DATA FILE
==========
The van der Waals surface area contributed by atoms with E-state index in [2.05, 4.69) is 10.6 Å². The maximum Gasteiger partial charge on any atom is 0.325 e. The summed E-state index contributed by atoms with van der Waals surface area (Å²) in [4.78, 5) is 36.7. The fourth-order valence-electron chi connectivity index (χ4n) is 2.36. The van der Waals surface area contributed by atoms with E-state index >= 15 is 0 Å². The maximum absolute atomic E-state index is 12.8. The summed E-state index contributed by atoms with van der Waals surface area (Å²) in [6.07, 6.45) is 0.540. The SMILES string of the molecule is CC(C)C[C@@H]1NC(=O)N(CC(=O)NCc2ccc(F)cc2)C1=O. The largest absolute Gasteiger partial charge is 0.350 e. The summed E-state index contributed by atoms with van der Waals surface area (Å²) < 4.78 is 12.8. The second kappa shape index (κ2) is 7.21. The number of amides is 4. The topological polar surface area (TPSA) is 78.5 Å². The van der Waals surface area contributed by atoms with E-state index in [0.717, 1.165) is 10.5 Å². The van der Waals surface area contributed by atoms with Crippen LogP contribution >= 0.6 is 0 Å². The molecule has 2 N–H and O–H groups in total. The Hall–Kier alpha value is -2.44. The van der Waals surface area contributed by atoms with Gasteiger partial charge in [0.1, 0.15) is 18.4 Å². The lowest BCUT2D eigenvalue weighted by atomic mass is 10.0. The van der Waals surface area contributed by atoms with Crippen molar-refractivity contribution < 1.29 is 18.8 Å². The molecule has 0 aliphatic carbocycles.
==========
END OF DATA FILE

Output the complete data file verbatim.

The van der Waals surface area contributed by atoms with E-state index in [2.05, 4.69) is 10.6 Å². The maximum Gasteiger partial charge on any atom is 0.325 e. The summed E-state index contributed by atoms with van der Waals surface area (Å²) in [4.78, 5) is 36.7. The fourth-order valence-electron chi connectivity index (χ4n) is 2.36. The van der Waals surface area contributed by atoms with E-state index >= 15 is 0 Å². The maximum absolute atomic E-state index is 12.8. The summed E-state index contributed by atoms with van der Waals surface area (Å²) in [6.07, 6.45) is 0.540. The SMILES string of the molecule is CC(C)C[C@@H]1NC(=O)N(CC(=O)NCc2ccc(F)cc2)C1=O. The largest absolute Gasteiger partial charge is 0.350 e. The summed E-state index contributed by atoms with van der Waals surface area (Å²) < 4.78 is 12.8. The second kappa shape index (κ2) is 7.21. The number of amides is 4. The topological polar surface area (TPSA) is 78.5 Å². The van der Waals surface area contributed by atoms with E-state index in [0.717, 1.165) is 10.5 Å². The van der Waals surface area contributed by atoms with Crippen LogP contribution >= 0.6 is 0 Å². The molecule has 2 N–H and O–H groups in total. The Hall–Kier alpha value is -2.44. The van der Waals surface area contributed by atoms with Gasteiger partial charge in [0.1, 0.15) is 18.4 Å². The lowest BCUT2D eigenvalue weighted by atomic mass is 10.0. The van der Waals surface area contributed by atoms with Crippen molar-refractivity contribution < 1.29 is 18.8 Å². The molecule has 0 aliphatic carbocycles.